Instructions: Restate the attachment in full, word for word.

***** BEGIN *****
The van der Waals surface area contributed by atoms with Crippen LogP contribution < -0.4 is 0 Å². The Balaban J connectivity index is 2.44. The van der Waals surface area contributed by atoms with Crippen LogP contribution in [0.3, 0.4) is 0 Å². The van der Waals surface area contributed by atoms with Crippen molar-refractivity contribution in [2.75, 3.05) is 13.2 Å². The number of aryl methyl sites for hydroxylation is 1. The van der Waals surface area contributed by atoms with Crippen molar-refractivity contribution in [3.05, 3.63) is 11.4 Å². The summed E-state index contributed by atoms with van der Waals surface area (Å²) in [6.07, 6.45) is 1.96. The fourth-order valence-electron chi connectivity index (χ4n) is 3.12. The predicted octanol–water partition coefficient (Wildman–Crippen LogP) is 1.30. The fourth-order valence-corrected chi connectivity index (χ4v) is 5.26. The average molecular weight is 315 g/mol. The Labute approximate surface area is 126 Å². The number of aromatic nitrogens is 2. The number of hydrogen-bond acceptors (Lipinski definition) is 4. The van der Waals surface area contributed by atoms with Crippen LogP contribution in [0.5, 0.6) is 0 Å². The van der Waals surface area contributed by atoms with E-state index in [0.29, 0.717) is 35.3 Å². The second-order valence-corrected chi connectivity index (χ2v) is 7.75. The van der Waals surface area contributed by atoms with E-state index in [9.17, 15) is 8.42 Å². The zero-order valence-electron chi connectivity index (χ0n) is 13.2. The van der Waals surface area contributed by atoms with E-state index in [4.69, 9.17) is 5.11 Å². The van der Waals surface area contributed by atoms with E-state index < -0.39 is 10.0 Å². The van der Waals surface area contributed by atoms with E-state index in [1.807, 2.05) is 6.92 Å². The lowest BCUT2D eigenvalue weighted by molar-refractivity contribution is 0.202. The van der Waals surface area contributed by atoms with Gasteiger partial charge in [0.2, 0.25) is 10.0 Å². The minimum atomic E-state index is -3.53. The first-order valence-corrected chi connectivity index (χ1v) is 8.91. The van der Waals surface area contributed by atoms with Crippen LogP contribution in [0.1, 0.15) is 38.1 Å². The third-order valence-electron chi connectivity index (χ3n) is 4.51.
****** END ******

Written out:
The van der Waals surface area contributed by atoms with Crippen LogP contribution < -0.4 is 0 Å². The Balaban J connectivity index is 2.44. The van der Waals surface area contributed by atoms with Crippen LogP contribution in [0.3, 0.4) is 0 Å². The van der Waals surface area contributed by atoms with Crippen molar-refractivity contribution in [2.75, 3.05) is 13.2 Å². The number of aryl methyl sites for hydroxylation is 1. The van der Waals surface area contributed by atoms with Crippen molar-refractivity contribution in [3.05, 3.63) is 11.4 Å². The summed E-state index contributed by atoms with van der Waals surface area (Å²) in [6.07, 6.45) is 1.96. The fourth-order valence-electron chi connectivity index (χ4n) is 3.12. The predicted octanol–water partition coefficient (Wildman–Crippen LogP) is 1.30. The fourth-order valence-corrected chi connectivity index (χ4v) is 5.26. The average molecular weight is 315 g/mol. The Labute approximate surface area is 126 Å². The number of aromatic nitrogens is 2. The number of hydrogen-bond acceptors (Lipinski definition) is 4. The van der Waals surface area contributed by atoms with Crippen LogP contribution in [0.5, 0.6) is 0 Å². The van der Waals surface area contributed by atoms with E-state index in [0.29, 0.717) is 35.3 Å². The second-order valence-corrected chi connectivity index (χ2v) is 7.75. The van der Waals surface area contributed by atoms with E-state index in [9.17, 15) is 8.42 Å². The zero-order valence-electron chi connectivity index (χ0n) is 13.2. The van der Waals surface area contributed by atoms with E-state index in [4.69, 9.17) is 5.11 Å². The van der Waals surface area contributed by atoms with E-state index < -0.39 is 10.0 Å². The van der Waals surface area contributed by atoms with E-state index in [1.807, 2.05) is 6.92 Å². The lowest BCUT2D eigenvalue weighted by molar-refractivity contribution is 0.202. The van der Waals surface area contributed by atoms with Gasteiger partial charge in [0.2, 0.25) is 10.0 Å². The minimum atomic E-state index is -3.53. The first-order valence-corrected chi connectivity index (χ1v) is 8.91. The van der Waals surface area contributed by atoms with Crippen LogP contribution in [0.1, 0.15) is 38.1 Å². The third-order valence-electron chi connectivity index (χ3n) is 4.51.